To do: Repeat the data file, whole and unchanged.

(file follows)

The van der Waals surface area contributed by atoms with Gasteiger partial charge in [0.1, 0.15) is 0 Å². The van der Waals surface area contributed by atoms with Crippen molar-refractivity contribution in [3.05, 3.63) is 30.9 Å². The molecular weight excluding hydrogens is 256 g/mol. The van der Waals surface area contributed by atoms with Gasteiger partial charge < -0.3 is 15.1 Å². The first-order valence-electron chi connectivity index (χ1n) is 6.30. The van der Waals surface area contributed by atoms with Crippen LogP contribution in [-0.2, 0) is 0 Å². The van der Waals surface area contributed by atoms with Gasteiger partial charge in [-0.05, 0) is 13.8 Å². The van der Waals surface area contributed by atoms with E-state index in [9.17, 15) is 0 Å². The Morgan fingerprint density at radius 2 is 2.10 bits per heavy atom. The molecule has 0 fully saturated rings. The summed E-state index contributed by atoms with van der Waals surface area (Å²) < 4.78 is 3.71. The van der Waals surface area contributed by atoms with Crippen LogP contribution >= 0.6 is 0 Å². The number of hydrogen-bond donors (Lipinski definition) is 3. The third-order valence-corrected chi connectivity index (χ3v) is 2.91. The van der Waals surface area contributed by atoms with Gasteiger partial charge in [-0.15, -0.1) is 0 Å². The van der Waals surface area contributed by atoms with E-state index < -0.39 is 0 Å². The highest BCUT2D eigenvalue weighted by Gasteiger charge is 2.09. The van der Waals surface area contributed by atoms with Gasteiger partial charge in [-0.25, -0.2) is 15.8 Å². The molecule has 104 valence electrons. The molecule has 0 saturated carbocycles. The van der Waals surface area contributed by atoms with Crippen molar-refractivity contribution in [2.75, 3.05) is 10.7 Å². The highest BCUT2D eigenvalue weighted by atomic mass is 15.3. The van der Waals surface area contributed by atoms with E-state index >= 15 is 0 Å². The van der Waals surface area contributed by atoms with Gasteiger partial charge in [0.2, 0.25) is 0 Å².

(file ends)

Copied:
The van der Waals surface area contributed by atoms with Gasteiger partial charge in [0.1, 0.15) is 0 Å². The van der Waals surface area contributed by atoms with Crippen molar-refractivity contribution in [3.05, 3.63) is 30.9 Å². The molecular weight excluding hydrogens is 256 g/mol. The van der Waals surface area contributed by atoms with Gasteiger partial charge < -0.3 is 15.1 Å². The first-order valence-electron chi connectivity index (χ1n) is 6.30. The van der Waals surface area contributed by atoms with Crippen LogP contribution in [-0.2, 0) is 0 Å². The van der Waals surface area contributed by atoms with Gasteiger partial charge in [-0.05, 0) is 13.8 Å². The van der Waals surface area contributed by atoms with E-state index in [9.17, 15) is 0 Å². The Morgan fingerprint density at radius 2 is 2.10 bits per heavy atom. The molecule has 0 fully saturated rings. The summed E-state index contributed by atoms with van der Waals surface area (Å²) < 4.78 is 3.71. The van der Waals surface area contributed by atoms with Crippen LogP contribution >= 0.6 is 0 Å². The number of hydrogen-bond donors (Lipinski definition) is 3. The third-order valence-corrected chi connectivity index (χ3v) is 2.91. The van der Waals surface area contributed by atoms with Gasteiger partial charge in [-0.15, -0.1) is 0 Å². The van der Waals surface area contributed by atoms with E-state index < -0.39 is 0 Å². The highest BCUT2D eigenvalue weighted by Gasteiger charge is 2.09. The van der Waals surface area contributed by atoms with Gasteiger partial charge in [-0.25, -0.2) is 15.8 Å². The molecule has 104 valence electrons. The molecule has 0 saturated carbocycles. The van der Waals surface area contributed by atoms with Crippen molar-refractivity contribution in [2.75, 3.05) is 10.7 Å². The highest BCUT2D eigenvalue weighted by atomic mass is 15.3. The van der Waals surface area contributed by atoms with E-state index >= 15 is 0 Å². The van der Waals surface area contributed by atoms with Gasteiger partial charge in [0.2, 0.25) is 0 Å².